The metaverse can seem like a daunting space for those who are less familiar with it. Whilst Fortnite and Roblox may attract users in their millions, web3 worlds like The Sandbox and Decentraland are less well known by the masses. And despite the growing buzz around digital assets, a sizeable percentage of your potential audience may still be asking themselves what are NFT’s (nonfungible tokens)? And where would I go to buy one?
For this reason, it is important to educate your users on the metaverse – help them to understand where and how to find you. This will also help to build your trust and authority in the space. Build out informational content suited to audiences at varying levels of metaverse literacies across social media, apps or on site. For performance marketers, its crucial to keep SEO (Search Engine Optimization) in mind to ensure that you rank in key search moments. Beyond digital, also think of ways to stand out from the crowd – perhaps providing metaverse guides for existing customers alongside their physical goods.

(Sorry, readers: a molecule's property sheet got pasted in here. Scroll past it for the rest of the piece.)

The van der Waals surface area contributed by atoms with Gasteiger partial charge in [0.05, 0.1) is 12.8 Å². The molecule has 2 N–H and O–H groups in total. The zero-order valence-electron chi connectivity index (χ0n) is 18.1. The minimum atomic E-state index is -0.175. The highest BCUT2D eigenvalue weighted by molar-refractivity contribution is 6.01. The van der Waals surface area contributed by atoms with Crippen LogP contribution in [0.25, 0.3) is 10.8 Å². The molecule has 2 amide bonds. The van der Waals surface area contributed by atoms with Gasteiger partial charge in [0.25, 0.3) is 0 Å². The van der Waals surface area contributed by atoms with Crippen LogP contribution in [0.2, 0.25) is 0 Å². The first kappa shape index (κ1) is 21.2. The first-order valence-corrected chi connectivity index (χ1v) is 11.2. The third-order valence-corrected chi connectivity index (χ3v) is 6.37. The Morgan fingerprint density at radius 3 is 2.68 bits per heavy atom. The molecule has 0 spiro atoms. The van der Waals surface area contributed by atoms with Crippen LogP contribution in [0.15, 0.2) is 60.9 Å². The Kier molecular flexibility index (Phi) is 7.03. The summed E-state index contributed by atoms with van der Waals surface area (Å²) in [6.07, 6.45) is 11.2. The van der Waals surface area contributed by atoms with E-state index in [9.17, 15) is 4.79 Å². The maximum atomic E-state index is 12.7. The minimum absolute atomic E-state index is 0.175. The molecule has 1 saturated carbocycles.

Whilst some of your audience may already know their web 2 from their web3, we still need to alert them to your metaverse presence. Focus on communicating with users on platforms where these conversations are happening organically, like Discord, Twitch or Twitter. Paid media is also a crucial channel to leverage at this point to build awareness and excitement for your metaverse launch. Where possible, spend time creating ads that are interactive and immersive like video or instant experiences to maintain a sense of cohesion with the metaverse destination.